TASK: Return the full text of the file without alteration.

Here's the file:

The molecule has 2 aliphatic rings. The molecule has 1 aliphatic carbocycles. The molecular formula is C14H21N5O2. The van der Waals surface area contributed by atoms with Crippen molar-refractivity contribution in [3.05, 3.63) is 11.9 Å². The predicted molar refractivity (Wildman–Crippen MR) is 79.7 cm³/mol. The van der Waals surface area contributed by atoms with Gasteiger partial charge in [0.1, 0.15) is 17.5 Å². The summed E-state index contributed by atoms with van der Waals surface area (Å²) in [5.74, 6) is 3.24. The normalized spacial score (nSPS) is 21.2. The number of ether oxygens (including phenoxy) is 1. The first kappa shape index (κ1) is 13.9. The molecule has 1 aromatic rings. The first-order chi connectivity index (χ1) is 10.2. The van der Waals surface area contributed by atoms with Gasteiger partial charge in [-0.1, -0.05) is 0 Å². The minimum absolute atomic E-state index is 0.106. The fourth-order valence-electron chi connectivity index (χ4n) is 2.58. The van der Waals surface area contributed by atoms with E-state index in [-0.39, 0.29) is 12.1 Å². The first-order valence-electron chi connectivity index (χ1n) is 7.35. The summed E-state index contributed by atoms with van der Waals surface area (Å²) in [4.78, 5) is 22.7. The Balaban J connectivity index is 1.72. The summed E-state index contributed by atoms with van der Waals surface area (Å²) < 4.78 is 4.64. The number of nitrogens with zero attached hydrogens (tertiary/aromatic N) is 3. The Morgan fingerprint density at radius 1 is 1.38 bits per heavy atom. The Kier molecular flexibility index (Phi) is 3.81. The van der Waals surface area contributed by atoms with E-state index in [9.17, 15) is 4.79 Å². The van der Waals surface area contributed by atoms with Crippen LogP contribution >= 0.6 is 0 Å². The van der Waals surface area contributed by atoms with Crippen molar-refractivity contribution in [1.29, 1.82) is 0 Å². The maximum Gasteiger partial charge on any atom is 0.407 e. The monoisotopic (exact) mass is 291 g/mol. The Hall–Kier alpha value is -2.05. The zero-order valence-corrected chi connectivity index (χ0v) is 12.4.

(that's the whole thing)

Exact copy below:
The molecule has 2 aliphatic rings. The molecule has 1 aliphatic carbocycles. The molecular formula is C14H21N5O2. The van der Waals surface area contributed by atoms with Crippen molar-refractivity contribution in [3.05, 3.63) is 11.9 Å². The predicted molar refractivity (Wildman–Crippen MR) is 79.7 cm³/mol. The van der Waals surface area contributed by atoms with Gasteiger partial charge in [0.1, 0.15) is 17.5 Å². The summed E-state index contributed by atoms with van der Waals surface area (Å²) in [5.74, 6) is 3.24. The normalized spacial score (nSPS) is 21.2. The number of ether oxygens (including phenoxy) is 1. The first kappa shape index (κ1) is 13.9. The molecule has 1 aromatic rings. The first-order chi connectivity index (χ1) is 10.2. The van der Waals surface area contributed by atoms with Gasteiger partial charge in [-0.1, -0.05) is 0 Å². The minimum absolute atomic E-state index is 0.106. The fourth-order valence-electron chi connectivity index (χ4n) is 2.58. The van der Waals surface area contributed by atoms with E-state index in [-0.39, 0.29) is 12.1 Å². The first-order valence-electron chi connectivity index (χ1n) is 7.35. The summed E-state index contributed by atoms with van der Waals surface area (Å²) in [4.78, 5) is 22.7. The Balaban J connectivity index is 1.72. The summed E-state index contributed by atoms with van der Waals surface area (Å²) < 4.78 is 4.64. The number of nitrogens with zero attached hydrogens (tertiary/aromatic N) is 3. The Morgan fingerprint density at radius 1 is 1.38 bits per heavy atom. The Kier molecular flexibility index (Phi) is 3.81. The van der Waals surface area contributed by atoms with E-state index in [9.17, 15) is 4.79 Å². The van der Waals surface area contributed by atoms with Crippen LogP contribution >= 0.6 is 0 Å². The van der Waals surface area contributed by atoms with Crippen molar-refractivity contribution in [1.29, 1.82) is 0 Å². The maximum Gasteiger partial charge on any atom is 0.407 e. The monoisotopic (exact) mass is 291 g/mol. The Hall–Kier alpha value is -2.05. The zero-order valence-corrected chi connectivity index (χ0v) is 12.4.